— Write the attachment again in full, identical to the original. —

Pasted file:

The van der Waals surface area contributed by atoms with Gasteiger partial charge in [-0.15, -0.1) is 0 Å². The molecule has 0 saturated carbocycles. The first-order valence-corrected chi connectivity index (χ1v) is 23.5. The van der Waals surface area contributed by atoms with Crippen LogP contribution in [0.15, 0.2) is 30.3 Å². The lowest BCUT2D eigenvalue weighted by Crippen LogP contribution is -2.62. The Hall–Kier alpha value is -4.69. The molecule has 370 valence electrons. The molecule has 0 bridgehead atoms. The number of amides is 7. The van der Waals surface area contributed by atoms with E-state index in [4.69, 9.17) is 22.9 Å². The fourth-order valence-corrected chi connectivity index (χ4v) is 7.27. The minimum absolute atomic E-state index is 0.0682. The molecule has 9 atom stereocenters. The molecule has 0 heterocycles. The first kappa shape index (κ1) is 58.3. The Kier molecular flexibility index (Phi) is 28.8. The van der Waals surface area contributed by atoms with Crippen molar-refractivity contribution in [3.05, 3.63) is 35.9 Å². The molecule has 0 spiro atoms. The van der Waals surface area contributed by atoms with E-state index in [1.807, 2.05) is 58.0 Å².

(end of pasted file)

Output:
The van der Waals surface area contributed by atoms with Gasteiger partial charge in [-0.15, -0.1) is 0 Å². The molecule has 0 saturated carbocycles. The first-order valence-corrected chi connectivity index (χ1v) is 23.5. The van der Waals surface area contributed by atoms with Crippen LogP contribution in [0.15, 0.2) is 30.3 Å². The lowest BCUT2D eigenvalue weighted by Crippen LogP contribution is -2.62. The Hall–Kier alpha value is -4.69. The molecule has 370 valence electrons. The molecule has 0 bridgehead atoms. The number of amides is 7. The van der Waals surface area contributed by atoms with E-state index in [4.69, 9.17) is 22.9 Å². The fourth-order valence-corrected chi connectivity index (χ4v) is 7.27. The minimum absolute atomic E-state index is 0.0682. The molecule has 9 atom stereocenters. The molecule has 0 heterocycles. The first kappa shape index (κ1) is 58.3. The Kier molecular flexibility index (Phi) is 28.8. The van der Waals surface area contributed by atoms with Crippen molar-refractivity contribution in [3.05, 3.63) is 35.9 Å². The molecule has 0 spiro atoms. The van der Waals surface area contributed by atoms with E-state index in [1.807, 2.05) is 58.0 Å².